Oh, and speaking one last time of optics, perhaps Trump got the final word by petulantly refusing to attend his successor’s inauguration. There have been many elections in American history in which the ideological pendulum swung wildly from one extreme to another. But past losers have generally found a way to do the bare minimum and show up at the next inauguration, recognizing that continuity of power is a matter of optics as well. Trump, instead, snuck away in the wee hours of the morning.
But more than images — and I’m a TV critic, so I try to pay attention to images — President Biden’s inauguration was like a welcome back party for “words,” and his supporters embraced them like one of those heartwarming viral videos of a devoted dog pouncing on a beloved owner returning after time overseas in military service. We climbed over ourselves to devour those words like Roberto Benigni running to the stage for an Oscar (or like I’m gonna hit the crab legs line at a Las Vegas buffet if such a thing ever exists again).
Hamlet’s declaration that he was reading “Words, words, words” suggested the occasional hollowness of rhetoric, but even hollow words can be manna if you’ve been in an intellectual desert.
Maligned by pernicious adversaries as too feeble to read a brief speech just months ago, President Biden delivered a well-written address that was full of platitudes — he’s going to be the president for ALL Americans, in case you were unsure — and equally laden with alliteration, symbolism and references to Saint Augustine. I saw people celebrate the return of complete and complex sentences to presidential compositions, but that’s an understatement. This was a casually eloquent address.
Of course, Biden’s speech was immediately upstaged by the much less casual and much more eloquent recitation from 22-year-old inaugural poet Amanda Gorman. Reciting her poem “The Hill We Climb” to the small-but-appreciative crowd, Gorman gave a dazzling display of language that was simultaneously awash in flourishes and wordplay and heavily saturated in both ideology and hope. In this moment, more than a few people needed Gorman’s words, “There is always light / If only we’re brave enough to see it / If only we’re brave enough to be it.” I don’t know if Gorman is a Leonard Cohen fan, but I’m betting more than a few listeners considered the Canadian singer’s “Anthem” with its lyrics, “There is a crack, a crack in everything / That’s how the light gets in.” The ability to spot the light, however weakly it sometimes shines or however hard it sometimes is to see, constitutes idealism — perhaps American idealism.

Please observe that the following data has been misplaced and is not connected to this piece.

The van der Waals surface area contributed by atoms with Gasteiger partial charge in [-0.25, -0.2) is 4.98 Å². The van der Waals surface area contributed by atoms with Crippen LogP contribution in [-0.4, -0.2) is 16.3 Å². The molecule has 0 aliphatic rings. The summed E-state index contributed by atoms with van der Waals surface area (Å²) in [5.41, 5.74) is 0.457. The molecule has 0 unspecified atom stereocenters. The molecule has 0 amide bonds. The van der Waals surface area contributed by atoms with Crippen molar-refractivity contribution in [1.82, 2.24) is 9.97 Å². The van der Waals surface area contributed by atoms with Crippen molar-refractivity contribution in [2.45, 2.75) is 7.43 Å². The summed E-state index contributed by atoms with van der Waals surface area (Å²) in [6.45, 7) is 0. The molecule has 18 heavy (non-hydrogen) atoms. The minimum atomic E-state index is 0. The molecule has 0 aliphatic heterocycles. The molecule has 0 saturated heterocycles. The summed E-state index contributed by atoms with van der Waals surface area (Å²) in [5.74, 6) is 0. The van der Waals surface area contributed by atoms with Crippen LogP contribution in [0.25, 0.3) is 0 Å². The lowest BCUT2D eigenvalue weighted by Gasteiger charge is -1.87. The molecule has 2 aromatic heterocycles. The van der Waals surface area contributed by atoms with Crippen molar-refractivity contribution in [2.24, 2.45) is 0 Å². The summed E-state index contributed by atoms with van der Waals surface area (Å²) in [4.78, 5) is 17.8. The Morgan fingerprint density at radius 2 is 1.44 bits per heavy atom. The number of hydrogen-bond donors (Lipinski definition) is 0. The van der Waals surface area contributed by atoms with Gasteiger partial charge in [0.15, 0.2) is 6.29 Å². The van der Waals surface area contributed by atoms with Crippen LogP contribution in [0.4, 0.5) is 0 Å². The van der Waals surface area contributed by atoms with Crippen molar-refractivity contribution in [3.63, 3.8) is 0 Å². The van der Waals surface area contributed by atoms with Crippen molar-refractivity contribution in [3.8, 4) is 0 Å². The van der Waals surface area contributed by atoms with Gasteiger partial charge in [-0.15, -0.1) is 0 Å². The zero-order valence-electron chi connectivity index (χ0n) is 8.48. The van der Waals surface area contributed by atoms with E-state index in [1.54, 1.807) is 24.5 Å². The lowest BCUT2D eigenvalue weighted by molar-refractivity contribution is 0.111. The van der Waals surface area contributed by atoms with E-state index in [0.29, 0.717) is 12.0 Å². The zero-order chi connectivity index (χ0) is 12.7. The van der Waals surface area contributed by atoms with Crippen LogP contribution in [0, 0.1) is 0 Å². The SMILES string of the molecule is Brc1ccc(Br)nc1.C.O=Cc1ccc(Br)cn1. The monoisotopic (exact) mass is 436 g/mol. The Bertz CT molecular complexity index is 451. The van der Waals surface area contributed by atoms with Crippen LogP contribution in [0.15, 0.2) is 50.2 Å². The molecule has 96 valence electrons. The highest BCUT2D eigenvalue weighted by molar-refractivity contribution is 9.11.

Could Joe Biden issue an executive order allowing us to set aside 10 minutes every week to listen to a recitation from Amanda Gorman?
Gorman was the star of the inauguration, and second billing would probably go to Kamala Harris, installed as our first female vice president, our first vice president of color, our first vice president accompanied onstage by her stylish Jewish step kids. The “firsts” associated with Wednesday’s ceremonies mostly related to Harris, even if Justice Sonia Sotomayor, she of more than a few “firsts” herself, managed to mispronounce “Kamala” as part of the oath of office. You’d almost think Biden was aware of the contrast he was setting in being inaugurated as president but letting other people take the spotlight.
So there were still ample revealing optics in the midst of this transition back to traditional presidential rhetoric.
And what will it mean if the rhetoric doesn’t translate into action and deeds?
That’s a conversation for the next four years.